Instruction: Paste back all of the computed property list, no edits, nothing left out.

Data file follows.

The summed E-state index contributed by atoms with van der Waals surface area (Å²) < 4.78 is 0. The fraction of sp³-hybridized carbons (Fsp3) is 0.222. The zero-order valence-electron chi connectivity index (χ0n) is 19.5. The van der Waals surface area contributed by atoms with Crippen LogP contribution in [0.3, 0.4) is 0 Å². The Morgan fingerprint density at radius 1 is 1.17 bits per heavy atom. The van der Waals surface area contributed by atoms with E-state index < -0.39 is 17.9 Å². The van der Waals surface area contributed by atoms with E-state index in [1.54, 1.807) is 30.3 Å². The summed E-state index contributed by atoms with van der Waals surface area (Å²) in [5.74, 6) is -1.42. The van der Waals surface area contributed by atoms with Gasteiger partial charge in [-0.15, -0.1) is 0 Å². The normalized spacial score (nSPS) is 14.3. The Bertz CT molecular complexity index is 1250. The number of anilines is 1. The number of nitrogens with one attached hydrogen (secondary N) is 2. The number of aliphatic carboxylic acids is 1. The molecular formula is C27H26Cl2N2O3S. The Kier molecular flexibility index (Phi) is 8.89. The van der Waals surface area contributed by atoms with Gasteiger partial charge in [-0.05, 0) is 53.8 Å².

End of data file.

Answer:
The summed E-state index contributed by atoms with van der Waals surface area (Å²) < 4.78 is 0. The fraction of sp³-hybridized carbons (Fsp3) is 0.222. The zero-order valence-electron chi connectivity index (χ0n) is 19.5. The van der Waals surface area contributed by atoms with Crippen LogP contribution in [0.3, 0.4) is 0 Å². The Morgan fingerprint density at radius 1 is 1.17 bits per heavy atom. The van der Waals surface area contributed by atoms with E-state index < -0.39 is 17.9 Å². The van der Waals surface area contributed by atoms with E-state index in [1.54, 1.807) is 30.3 Å². The summed E-state index contributed by atoms with van der Waals surface area (Å²) in [5.74, 6) is -1.42. The van der Waals surface area contributed by atoms with Gasteiger partial charge in [-0.15, -0.1) is 0 Å². The normalized spacial score (nSPS) is 14.3. The Bertz CT molecular complexity index is 1250. The number of anilines is 1. The number of nitrogens with one attached hydrogen (secondary N) is 2. The number of aliphatic carboxylic acids is 1. The molecular formula is C27H26Cl2N2O3S. The Kier molecular flexibility index (Phi) is 8.89. The van der Waals surface area contributed by atoms with Gasteiger partial charge in [-0.05, 0) is 53.8 Å².